So, In a nutshell: narrowing what constitutes an interest would mean DAOs of all stripes to avoiding falling foul of the prohibition against running an unregistered MIS (if that’s the intention). However, DAOs which require more active participation from their token holders (and I would put Tracer DAO in this bucket) are less likely to meet the current definition of a MIS.

p.s. there’s a really comprehensive discussion on the MIS requirements in the matter of ‘Idyllic Solutions’ [2012] NSWSC 1276, at paras 1390-1415: full disclosure however, it’s dreadful boring.

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Caveat, I have much to learn and not entirely commenting on the substantive discussion, which is fascinating. Also, I’m writing from the U.S.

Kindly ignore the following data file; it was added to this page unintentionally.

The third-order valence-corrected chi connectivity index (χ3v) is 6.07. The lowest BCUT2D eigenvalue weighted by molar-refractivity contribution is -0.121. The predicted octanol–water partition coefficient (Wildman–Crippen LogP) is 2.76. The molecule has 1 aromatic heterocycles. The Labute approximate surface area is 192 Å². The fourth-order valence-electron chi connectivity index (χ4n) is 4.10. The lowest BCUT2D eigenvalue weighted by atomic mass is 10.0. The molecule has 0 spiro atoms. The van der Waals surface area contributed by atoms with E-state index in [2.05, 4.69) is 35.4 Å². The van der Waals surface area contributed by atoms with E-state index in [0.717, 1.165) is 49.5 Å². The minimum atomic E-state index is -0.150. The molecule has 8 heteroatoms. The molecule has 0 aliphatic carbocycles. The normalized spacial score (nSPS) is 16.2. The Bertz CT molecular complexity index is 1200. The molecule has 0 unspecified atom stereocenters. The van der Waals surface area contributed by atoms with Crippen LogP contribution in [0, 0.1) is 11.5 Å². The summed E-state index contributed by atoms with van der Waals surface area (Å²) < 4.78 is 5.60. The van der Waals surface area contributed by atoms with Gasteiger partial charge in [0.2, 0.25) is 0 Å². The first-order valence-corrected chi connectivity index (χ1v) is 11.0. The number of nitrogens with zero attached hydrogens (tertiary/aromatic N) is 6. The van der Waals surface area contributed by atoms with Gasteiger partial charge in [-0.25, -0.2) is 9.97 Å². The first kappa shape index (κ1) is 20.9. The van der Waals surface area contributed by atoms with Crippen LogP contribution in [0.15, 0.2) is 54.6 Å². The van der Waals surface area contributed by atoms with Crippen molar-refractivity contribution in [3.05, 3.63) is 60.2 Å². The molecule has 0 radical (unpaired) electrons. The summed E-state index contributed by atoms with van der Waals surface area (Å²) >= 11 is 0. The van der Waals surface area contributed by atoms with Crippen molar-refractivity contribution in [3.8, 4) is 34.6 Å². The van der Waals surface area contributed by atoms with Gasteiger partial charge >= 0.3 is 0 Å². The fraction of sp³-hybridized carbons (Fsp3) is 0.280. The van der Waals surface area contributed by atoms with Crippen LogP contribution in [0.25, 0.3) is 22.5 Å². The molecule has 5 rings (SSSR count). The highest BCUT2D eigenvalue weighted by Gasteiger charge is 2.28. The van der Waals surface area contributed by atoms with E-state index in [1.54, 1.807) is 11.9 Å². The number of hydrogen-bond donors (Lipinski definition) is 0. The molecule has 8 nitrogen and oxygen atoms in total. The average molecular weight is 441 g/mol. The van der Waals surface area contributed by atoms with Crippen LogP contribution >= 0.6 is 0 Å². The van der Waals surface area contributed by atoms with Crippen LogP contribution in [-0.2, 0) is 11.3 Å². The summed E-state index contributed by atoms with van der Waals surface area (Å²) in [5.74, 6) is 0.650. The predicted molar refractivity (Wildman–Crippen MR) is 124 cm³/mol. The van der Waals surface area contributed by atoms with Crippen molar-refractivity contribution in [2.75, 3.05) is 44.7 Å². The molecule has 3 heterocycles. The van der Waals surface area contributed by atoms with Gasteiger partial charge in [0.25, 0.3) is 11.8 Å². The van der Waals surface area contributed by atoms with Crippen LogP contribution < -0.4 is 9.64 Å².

I’d be careful when founders and/or other exec team members make statements on intents re: law and regs without some protection, i.e. attorney client privilege. In future law suits, including regulatory enforcement, you would hate to see these posts become part of discovery. While you can explain, you would need to explain nonetheless. Perhaps anons and hypos when talking the law and specifics regarding the legality of the product.

Next, on the larger more theoretical question, from someone who has never been intimately involved in production of software, don’t most companies first build an application with market fit/use case in mind, regulations second?

Also, from an attorney perspective, the more closely a product aligns to a product which is already being regulated, the more likely a regulator (or judge) will apply a law to your business/app. Maybe counterintuitive, but the less legal you are, the more likely you’re legal.